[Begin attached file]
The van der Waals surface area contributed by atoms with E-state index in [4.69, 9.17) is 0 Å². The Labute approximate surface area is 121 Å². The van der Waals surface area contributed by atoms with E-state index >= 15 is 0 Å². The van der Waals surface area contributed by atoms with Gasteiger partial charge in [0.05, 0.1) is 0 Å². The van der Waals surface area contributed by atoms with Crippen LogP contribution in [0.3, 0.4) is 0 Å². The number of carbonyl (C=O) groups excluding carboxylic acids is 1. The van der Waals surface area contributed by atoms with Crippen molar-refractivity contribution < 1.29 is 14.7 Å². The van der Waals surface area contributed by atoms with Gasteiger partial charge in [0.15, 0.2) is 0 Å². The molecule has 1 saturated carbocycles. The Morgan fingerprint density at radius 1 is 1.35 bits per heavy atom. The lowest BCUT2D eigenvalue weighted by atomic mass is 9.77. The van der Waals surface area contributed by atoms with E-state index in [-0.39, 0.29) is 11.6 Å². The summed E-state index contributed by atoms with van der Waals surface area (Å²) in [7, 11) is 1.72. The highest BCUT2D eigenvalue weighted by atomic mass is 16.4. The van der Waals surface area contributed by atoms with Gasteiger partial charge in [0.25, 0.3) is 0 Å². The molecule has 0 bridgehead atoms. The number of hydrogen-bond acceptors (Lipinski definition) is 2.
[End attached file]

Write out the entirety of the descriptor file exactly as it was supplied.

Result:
The van der Waals surface area contributed by atoms with E-state index in [4.69, 9.17) is 0 Å². The Labute approximate surface area is 121 Å². The van der Waals surface area contributed by atoms with E-state index >= 15 is 0 Å². The van der Waals surface area contributed by atoms with Gasteiger partial charge in [0.05, 0.1) is 0 Å². The van der Waals surface area contributed by atoms with Crippen LogP contribution in [0.3, 0.4) is 0 Å². The number of carbonyl (C=O) groups excluding carboxylic acids is 1. The van der Waals surface area contributed by atoms with Crippen molar-refractivity contribution < 1.29 is 14.7 Å². The van der Waals surface area contributed by atoms with Gasteiger partial charge in [0.15, 0.2) is 0 Å². The molecule has 1 saturated carbocycles. The Morgan fingerprint density at radius 1 is 1.35 bits per heavy atom. The lowest BCUT2D eigenvalue weighted by atomic mass is 9.77. The van der Waals surface area contributed by atoms with E-state index in [-0.39, 0.29) is 11.6 Å². The summed E-state index contributed by atoms with van der Waals surface area (Å²) in [7, 11) is 1.72. The highest BCUT2D eigenvalue weighted by atomic mass is 16.4. The van der Waals surface area contributed by atoms with Gasteiger partial charge in [0.25, 0.3) is 0 Å². The molecule has 0 bridgehead atoms. The number of hydrogen-bond acceptors (Lipinski definition) is 2.